“As the saying goes, be careful what you wish for,” warns Katha Pollitt. Writing in The Nation, Pollitt is warning Democrats that their embrace of religious leaders and symbols will lead to embarrassment and disaster. Her proposal — embrace secularism.
Pollitt is one of the most predictably liberal columnists in America. Her periodic articles in The Nation offer a window into the logic of a liberal mind unconstrained by political considerations. She does not trim her sails or pull punches.
As she explains the challenge of the Democratic Party, the Democrats “have been trying to shed their secular image in order to appeal to voters who think Jesus is a Republican.” Well, no political party has any legitimate claim on Jesus, but this doesn’t stop the parties from attempting to position themselves with Christian voters.
For several election cycles, church participation has been among the most trustworthy predictors of electoral choice. Those who actively participate in church life vote in overwhelming numbers for the Republican presidential candidate. Attempting to cut into that advantage, the two major Democratic presidential candidates both hired staff charged with outreach to the Christian community — and evangelicals in particular. The Democratic Party has made similar moves in advance of the 2008 election.
Added to this, recent Democratic wins in recent special congressional elections have been driven by conservative candidates who are very open about their Christian commitment. Why is Katha Pollitt worried?
In one sense, the secularization of the Democratic Party at the national level can be traced to the election of John F. Kennedy as president in 1960. Kennedy — the first (and as yet only) Roman Catholic to be elected president — dealt with the “religious issue” of his time by minimizing any religious identity. In the parlance identified by John Murray Cuddihy, Kennedy just “happened to be” Catholic.
Later, the Democratic Party embraced a less nuanced form of secularism. The party identified with the secularizing trends of the day, took the more secular side of public controversies, and embraced an agenda that put it on a collision course with many churches and denominations. To a considerable degree, the party identified with an intellectual elite that was religion in general, but conservative Protestantism and traditional Catholicism in particular, as inherently repressive.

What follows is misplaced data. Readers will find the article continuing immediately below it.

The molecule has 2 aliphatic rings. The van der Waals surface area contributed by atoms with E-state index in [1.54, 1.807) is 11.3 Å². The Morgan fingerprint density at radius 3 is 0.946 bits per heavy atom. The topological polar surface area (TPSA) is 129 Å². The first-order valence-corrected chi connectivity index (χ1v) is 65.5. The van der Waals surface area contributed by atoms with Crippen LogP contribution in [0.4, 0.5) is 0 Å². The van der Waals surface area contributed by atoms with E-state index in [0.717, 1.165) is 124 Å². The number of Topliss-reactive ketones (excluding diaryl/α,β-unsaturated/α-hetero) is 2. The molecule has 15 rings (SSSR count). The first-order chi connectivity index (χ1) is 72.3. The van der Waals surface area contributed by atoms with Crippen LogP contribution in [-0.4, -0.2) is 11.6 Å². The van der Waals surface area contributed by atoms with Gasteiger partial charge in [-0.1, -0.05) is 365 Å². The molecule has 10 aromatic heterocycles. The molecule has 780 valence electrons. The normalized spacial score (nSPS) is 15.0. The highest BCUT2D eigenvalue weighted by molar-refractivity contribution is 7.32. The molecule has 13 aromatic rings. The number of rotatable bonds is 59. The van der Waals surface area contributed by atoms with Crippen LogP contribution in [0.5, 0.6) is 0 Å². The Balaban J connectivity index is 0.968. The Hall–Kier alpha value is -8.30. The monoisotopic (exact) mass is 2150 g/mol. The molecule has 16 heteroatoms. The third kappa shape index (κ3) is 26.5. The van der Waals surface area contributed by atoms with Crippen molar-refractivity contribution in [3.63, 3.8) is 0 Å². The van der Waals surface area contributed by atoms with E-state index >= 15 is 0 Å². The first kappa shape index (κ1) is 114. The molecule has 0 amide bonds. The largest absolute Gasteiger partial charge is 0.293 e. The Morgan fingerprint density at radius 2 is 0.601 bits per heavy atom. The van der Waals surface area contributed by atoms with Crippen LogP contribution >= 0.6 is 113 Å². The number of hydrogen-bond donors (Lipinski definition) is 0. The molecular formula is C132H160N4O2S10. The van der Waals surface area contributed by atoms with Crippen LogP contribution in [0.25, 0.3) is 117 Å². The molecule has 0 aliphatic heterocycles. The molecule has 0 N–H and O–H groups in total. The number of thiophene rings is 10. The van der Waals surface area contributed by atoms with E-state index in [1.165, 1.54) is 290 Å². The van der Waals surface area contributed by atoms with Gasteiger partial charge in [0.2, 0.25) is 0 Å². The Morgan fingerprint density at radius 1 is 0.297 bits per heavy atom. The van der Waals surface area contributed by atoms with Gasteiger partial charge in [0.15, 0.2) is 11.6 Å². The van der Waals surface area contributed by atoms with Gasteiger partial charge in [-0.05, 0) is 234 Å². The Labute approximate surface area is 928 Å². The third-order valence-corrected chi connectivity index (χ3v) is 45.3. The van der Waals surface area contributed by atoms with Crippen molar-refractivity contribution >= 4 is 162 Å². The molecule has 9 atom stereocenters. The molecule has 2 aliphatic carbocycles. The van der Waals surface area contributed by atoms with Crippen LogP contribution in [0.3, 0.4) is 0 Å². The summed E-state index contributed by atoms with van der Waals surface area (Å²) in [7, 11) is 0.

The party’s left wing was not pleased with either Jimmy Carter or Bill Clinton, both of whom identified themselves as Christians and active church members. The Left went so far as to challenge Jimmy Carter with the insurgent candidacy of Sen. Edward Kennedy when President Carter sought re-nomination by his party in 1980. Carter eventually came to blame the Left for the collapse of his re-election campaign.
Now, Katha Pollitt warns the Democrats not to succumb to the religious temptation. As she sees it, the Party’s only hope is to embrace secularism. She points to the controversy over Rev. Jeremiah Wright (and, on the Republican side, Rev. John Hagee and Rev. Ron Parsley) as ample evidence of her thesis.
Here she presses her point:
If we kept religion out of the election campaign, we could just debate the issues, like rational people. After all, which is less likely, that the HIV virus came out of a government lab, or that the dead will rise from their graves? That Israel is on a course that is not likely to end well, or that God wants more West Bank settlements in order to set off a world war and bring on Christ’s return? Empirical claims we can discuss and debate like citizens; religious beliefs, by their very nature, claim immunity from rational analysis. When men whose profession is the latter weigh in on the former, why should anyone take them seriously?
As Barack Obama has perhaps belatedly learned, the Democrats had it right the first time: Awesome, blue-state, red-state, whatever — keep God out of it, and the men who claim to speak for him, too.
Katha Pollitt’s world is divided between the “religious” people and the “rational” people. If the campaign took a turn to the secular, “we could just debate the issues, like rational people.”
Well, just try it, Ms. Pollitt. You will not get very far. The problems with your theory are many, but the two greatest problems have to do with the nature of voters and the actual shape of the issues.
Americans are not a secular people. The voters of this land might be confused, misled, manipulated, bored, emotional, disengaged, or inattentive — but they are not secular. Treating the voter as a secular agent will be a recipe for electoral disaster. Beyond this, the issues are not secular. To a greater and lesser extent, the issues reflect the concerns of unsecular people. The most controversial issues dividing the nation are inherently moral issues, and the percentage of Americans who will discuss or decide upon these issues without reference to their religious beliefs is very small.
Secularism does not have much of an electoral future.  Even in a more secularized age, voters simply will not “keep God out of it” when it comes to their political instincts and decisions.
The proper way to relate Christian conviction to public policy is a matter of legitimate struggle, discussion, and debate, but “keep God out of it” is not a “rational” proposal.  Secularism will not work.